Military & Aerospace

Stealth Bomber – picking the best
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Issue Net Edition | Date : 17 Nov , 2015

No aircraft is totally invisible to radar but stealth aircraft make it more difficult for conventional radar to detect or track the aircraft effectively because stealth technologies reduce reflection / emission of radar, IR, visible light, radio frequency spectrum and audio; stealth being the combination of passive low observable features and active emitters like low probability interceptor radars, radios and laser designators. Stealth technology combined with active measures to avoid detection because heat, sound and any other emissions, provides the aircraft enabling more chances of survival against radar guided weapons.

The long-range stealth bomber surely is the strategic weapon platform of the future.

Stealth aircraft are hardly new – Germany began developing the first prototype during World War II; the Horten Ho 229 powered by twin BMW 003 engines. There is no history of air-to-air combat experience against stealth aircraft. In 1977, US flew its first stealth combat aircraft demonstrators, followed by Russia in 2010. US military has been flying three versions of stealth fighters and is in the process of inducting the Lockheed Martin F-35 Lightening II.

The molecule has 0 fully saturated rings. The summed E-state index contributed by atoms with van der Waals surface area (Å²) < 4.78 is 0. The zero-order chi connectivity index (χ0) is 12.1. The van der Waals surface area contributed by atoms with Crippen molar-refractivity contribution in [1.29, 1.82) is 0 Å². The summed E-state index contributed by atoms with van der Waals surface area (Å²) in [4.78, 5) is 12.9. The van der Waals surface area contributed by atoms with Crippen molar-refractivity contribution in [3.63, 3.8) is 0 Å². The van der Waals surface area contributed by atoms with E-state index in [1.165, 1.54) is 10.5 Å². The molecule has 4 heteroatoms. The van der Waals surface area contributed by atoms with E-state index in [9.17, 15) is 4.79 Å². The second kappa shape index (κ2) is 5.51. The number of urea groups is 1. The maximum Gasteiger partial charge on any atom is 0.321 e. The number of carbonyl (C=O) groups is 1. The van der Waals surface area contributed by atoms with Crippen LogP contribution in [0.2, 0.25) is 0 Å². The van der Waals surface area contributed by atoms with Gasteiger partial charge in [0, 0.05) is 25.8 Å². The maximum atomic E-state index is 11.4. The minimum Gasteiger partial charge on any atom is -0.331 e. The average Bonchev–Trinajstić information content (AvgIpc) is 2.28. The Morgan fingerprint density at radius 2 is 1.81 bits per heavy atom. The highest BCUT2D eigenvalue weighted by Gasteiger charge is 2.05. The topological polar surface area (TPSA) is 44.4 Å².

In what has been described as a major upset, the US Air Force chose Northrop Grumman’s entry over those by Boeing and Lockheed Martin for the $80 billion Long Range Strike Bomber (LRS-B) to equip the USAF with the next stealth bomber. The LRS-B fleet is to replace the Boeing B-52H and Rockwell B-1B fleets that lack low observability to radar.

A contract award was originally expected last spring, but was delayed for months without explanation. While the announcement settles the question of the LRS-B manufacturer, most details about the winning design including performance and suppliers remain a heavily-classified mystery. The development contract includes options for the first 21 aircraft of what could become an at least 100-aircraft production run. Pentagon estimators place the cost of development at $23.5 billion in fiscal year 2016 dollars, and the aircraft itself valued at $564 million per unit. USAF has declined to name any suppliers or provide any significant new information other than the prime contractor, and even the aircraft’s designation is still under consideration.

There has been speculation that when the designs of America’s Lockheed Martin F-35 Lightening II were hacked into in 2009, the cyber attack originated from China. This technology has possibly been used in the Chendu J-20.

“America’s current B-2 fleet can generate 12 to 13 sorties per day at best, and ‘all-aspect stealth’ aircraft are critically needed to boost those numbers and keep ahead of Russia and China”, says Mark Gunzinger of Center for Strategic and Budgetary Assessments.